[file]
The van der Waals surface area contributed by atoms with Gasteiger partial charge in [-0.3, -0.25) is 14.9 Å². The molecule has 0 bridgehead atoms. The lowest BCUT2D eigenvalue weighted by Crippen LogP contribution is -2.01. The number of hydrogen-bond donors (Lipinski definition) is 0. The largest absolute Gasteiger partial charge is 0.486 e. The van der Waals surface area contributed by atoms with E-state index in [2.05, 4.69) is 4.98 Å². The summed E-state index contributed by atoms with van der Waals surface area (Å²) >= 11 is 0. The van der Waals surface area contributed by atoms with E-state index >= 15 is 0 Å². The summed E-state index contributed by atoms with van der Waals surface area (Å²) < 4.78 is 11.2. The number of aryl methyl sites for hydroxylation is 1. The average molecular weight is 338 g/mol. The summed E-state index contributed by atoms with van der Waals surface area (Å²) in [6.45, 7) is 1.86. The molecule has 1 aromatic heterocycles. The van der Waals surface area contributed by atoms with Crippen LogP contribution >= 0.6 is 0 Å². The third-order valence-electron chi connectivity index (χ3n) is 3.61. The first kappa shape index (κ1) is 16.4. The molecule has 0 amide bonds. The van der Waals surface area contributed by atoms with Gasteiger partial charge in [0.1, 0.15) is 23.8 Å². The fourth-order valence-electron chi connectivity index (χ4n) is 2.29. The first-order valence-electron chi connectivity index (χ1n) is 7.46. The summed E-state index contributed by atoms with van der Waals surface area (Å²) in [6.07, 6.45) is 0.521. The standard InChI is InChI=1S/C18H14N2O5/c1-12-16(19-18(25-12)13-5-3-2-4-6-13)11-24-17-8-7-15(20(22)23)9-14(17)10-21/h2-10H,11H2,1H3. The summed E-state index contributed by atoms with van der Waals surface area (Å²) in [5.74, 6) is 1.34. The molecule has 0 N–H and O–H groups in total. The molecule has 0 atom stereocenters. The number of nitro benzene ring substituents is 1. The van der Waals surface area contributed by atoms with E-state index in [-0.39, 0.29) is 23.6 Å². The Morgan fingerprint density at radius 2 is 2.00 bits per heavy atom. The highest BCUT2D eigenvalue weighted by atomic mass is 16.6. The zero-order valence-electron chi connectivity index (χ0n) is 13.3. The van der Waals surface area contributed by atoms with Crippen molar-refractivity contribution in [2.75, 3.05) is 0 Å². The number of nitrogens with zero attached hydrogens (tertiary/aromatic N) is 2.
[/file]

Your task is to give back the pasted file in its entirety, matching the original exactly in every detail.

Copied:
The van der Waals surface area contributed by atoms with Gasteiger partial charge in [-0.3, -0.25) is 14.9 Å². The molecule has 0 bridgehead atoms. The lowest BCUT2D eigenvalue weighted by Crippen LogP contribution is -2.01. The number of hydrogen-bond donors (Lipinski definition) is 0. The largest absolute Gasteiger partial charge is 0.486 e. The van der Waals surface area contributed by atoms with E-state index in [2.05, 4.69) is 4.98 Å². The summed E-state index contributed by atoms with van der Waals surface area (Å²) >= 11 is 0. The van der Waals surface area contributed by atoms with E-state index >= 15 is 0 Å². The summed E-state index contributed by atoms with van der Waals surface area (Å²) < 4.78 is 11.2. The number of aryl methyl sites for hydroxylation is 1. The average molecular weight is 338 g/mol. The summed E-state index contributed by atoms with van der Waals surface area (Å²) in [6.45, 7) is 1.86. The molecule has 1 aromatic heterocycles. The van der Waals surface area contributed by atoms with Crippen LogP contribution >= 0.6 is 0 Å². The third-order valence-electron chi connectivity index (χ3n) is 3.61. The first kappa shape index (κ1) is 16.4. The molecule has 0 amide bonds. The van der Waals surface area contributed by atoms with Gasteiger partial charge in [0.1, 0.15) is 23.8 Å². The fourth-order valence-electron chi connectivity index (χ4n) is 2.29. The first-order valence-electron chi connectivity index (χ1n) is 7.46. The summed E-state index contributed by atoms with van der Waals surface area (Å²) in [6.07, 6.45) is 0.521. The standard InChI is InChI=1S/C18H14N2O5/c1-12-16(19-18(25-12)13-5-3-2-4-6-13)11-24-17-8-7-15(20(22)23)9-14(17)10-21/h2-10H,11H2,1H3. The summed E-state index contributed by atoms with van der Waals surface area (Å²) in [5.74, 6) is 1.34. The molecule has 0 N–H and O–H groups in total. The molecule has 0 atom stereocenters. The number of nitro benzene ring substituents is 1. The van der Waals surface area contributed by atoms with E-state index in [-0.39, 0.29) is 23.6 Å². The Morgan fingerprint density at radius 2 is 2.00 bits per heavy atom. The highest BCUT2D eigenvalue weighted by atomic mass is 16.6. The zero-order valence-electron chi connectivity index (χ0n) is 13.3. The van der Waals surface area contributed by atoms with Crippen molar-refractivity contribution in [2.75, 3.05) is 0 Å². The number of nitrogens with zero attached hydrogens (tertiary/aromatic N) is 2.